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According to legend, the honorific name Patricius (the Latin form of Patrick) was bestowed upon Maewyn Succat during a visit to Rome. As the story goes, the man-who-would-become-Patrick was finishing up his religious training in Auxerre, France, under the tutelage of St. Germanus, when he received some good news: Palladius—the bishop originally dispatched to Ireland—was dead! There was a job opening, and Maewyn Succat, who had long sought to return to Ireland, intended to fill it. I’ll let Seumas MacManus pick up the story from there:
“When finally came the news of the failure and of the death of Palladius, Patrick journeyed to Rome, to Pope Celestine, carrying with him a letter from Germanus. Celestine now granted his request, and consecrated him Archbishop for the Irish mission. Also twenty priests and deacons were ordained, to be his companions in the undertaking… Celestine also conferred upon him his new name, Patricius—an ancient title of the highest honour among the Romans.”source: The Story of the Irish Race: A Popular History of Ireland
There’s only one, teensy little problem with this account: It has no basis in history. For such an important event, one would think that someone at the time, perhaps even Patrick himself, would make a note of it. But he didn’t. To quote Terry O’Hagan:
“There is no mention of Rome. No mention of popes. No mention of papal sanction or authority.”source: “Will the Real St. Patrick Please Stand Up” (JSTOR Daily)
There is, however, an alternative account of how Patrick got his new name, one that seems much more plausible: He simply adopted the name when he became a priest. According to TIME, Patricius is derived from the Latin term for “Father Figure”—a fitting moniker for a priest who was keen on helping his wayward “children” of Ireland see the light.
Editor’s note: this article is an excerpt from “20 Questions With St. Patrick: Everything You Ever Wanted to Know About the ‘Apostle of Ireland’”
by Seumas MacManus
Per the publisher: “A classic history of the Irish people from their prehistoric origins to their fight for independence in twentieth century. It provides fascinating insight into the origins of their culture, religion, laws, arts, antiquities, folklore, trade, literature, heroes, and more. MacManus sketches brilliant overviews of a number of the most famous figures from the country’s past, some of whom, like St. Patrick, allowed the Irish to flourish, whilst others, like Oliver Cromwell, persecuted them. ” Learn more…
by Thomas Cahill
Per the publisher: “Every year millions of Americans celebrate St. Patrick’s Day, but they may not be aware of how great an influence St. Patrick was on the subsequent history of civilization. Not only did he bring Christianity to Ireland, he instilled a sense of literacy and learning that would create the conditions that allowed Ireland to become ‘the isle of saints and scholars’ — and thus preserve Western culture while Europe was being overrun by barbarians.” Learn more…
by Juilene Osborne-McKnight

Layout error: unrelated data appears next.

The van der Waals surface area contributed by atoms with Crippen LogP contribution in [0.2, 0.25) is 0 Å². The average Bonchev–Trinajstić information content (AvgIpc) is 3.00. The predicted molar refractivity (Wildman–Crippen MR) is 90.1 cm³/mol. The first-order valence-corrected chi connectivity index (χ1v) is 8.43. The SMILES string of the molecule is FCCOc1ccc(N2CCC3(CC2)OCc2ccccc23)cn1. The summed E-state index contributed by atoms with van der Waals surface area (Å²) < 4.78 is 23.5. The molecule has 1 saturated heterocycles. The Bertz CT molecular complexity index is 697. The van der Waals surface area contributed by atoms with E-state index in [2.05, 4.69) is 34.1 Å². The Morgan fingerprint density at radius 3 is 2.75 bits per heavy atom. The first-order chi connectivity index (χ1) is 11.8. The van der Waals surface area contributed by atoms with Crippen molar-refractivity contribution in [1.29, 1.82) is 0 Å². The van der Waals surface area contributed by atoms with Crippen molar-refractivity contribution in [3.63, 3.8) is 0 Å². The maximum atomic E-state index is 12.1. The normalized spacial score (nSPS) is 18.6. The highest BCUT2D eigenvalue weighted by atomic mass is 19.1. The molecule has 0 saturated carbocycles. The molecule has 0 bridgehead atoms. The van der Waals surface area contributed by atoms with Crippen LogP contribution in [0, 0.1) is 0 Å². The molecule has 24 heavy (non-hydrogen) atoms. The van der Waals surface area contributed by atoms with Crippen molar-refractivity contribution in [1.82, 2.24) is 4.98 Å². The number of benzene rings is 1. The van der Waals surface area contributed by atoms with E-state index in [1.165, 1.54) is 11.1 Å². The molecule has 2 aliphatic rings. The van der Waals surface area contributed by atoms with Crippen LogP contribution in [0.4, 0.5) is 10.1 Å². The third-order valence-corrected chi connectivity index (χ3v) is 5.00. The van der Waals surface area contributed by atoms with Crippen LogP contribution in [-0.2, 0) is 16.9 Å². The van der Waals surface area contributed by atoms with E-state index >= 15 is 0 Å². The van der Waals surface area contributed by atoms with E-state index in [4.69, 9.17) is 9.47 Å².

Per the publisher: “Many Irish-Americans today know little about Ireland and their ancestry. Historian Juilene Osborne-McKnight presents Irish-American history in a compelling narrative form, accented with photographs, illustrations, and original, literary interludes. Osborne-McKnight pays homage to her ancestry in this chronicle of the Irish from ancient times to contemporary America.” Learn more…
by Philip Freeman
Per the publisher: “Ireland’s patron saint has long been shrouded in legend, but the true story of St. Patrick is far more inspiring than the myths. In St. Patrick of Ireland, Philip Freeman brings the historic Patrick and his world vividly to life. Patrick speaks in his own voice in two remarkable letters he wrote about himself and his beliefs, new translations of which are included here and which are still astonishing for their passion and eloquence.” Learn more…
by Stephen Lawhead
Per the publisher: “Set in an era of brutal conflict and turmoil, this epic adventure is the first novel to tell the full story of the slave who became a saint, of the man who rose to the challenge of his time and changed the course of history. In the summer of 405AD, Irish raiders attack the western coast of Wales, carving a fiery swathe through the peaceful countryside. Among the survivors who are rounded up and taken back to Ireland is Succat: an impulsive sixteen-year-old son of a powerful Roman family.” Learn more…
by Tomie dePaola
Per the publisher: “An illustrated tribute to the Irish patron saint from the best-selling author of Quiet, Strega Nona, and many others. This timeless picture book, available in large-format paperback or as the board book Saint Patrick, is a perfect introduction to important Irish legends and an ideal St. Patrick’s day gift. Beloved children’s book author-illustrator Tomie dePaola recounts the life of Saint Patrick—from his noble birth in Britain, to his captivity in Ireland, to the visions which led him to return and found the first Christian church in Ireland.” Learn more…
by multiple authors
A collection of 17 short stories, NEON DRUID mixes urban fantasy and Celtic mythology, creating a universe where lecherous leprechauns and debaucherous druids inhabit the local pubs, and where shapeshifting water spirits from Scotland and sword-wielding warriors from Ireland lurk in the alleyways. Stories range from tales of supernatural horror, to street-level fantasy adventures, to farcical, whiskey-drenched fairytales. Learn more…
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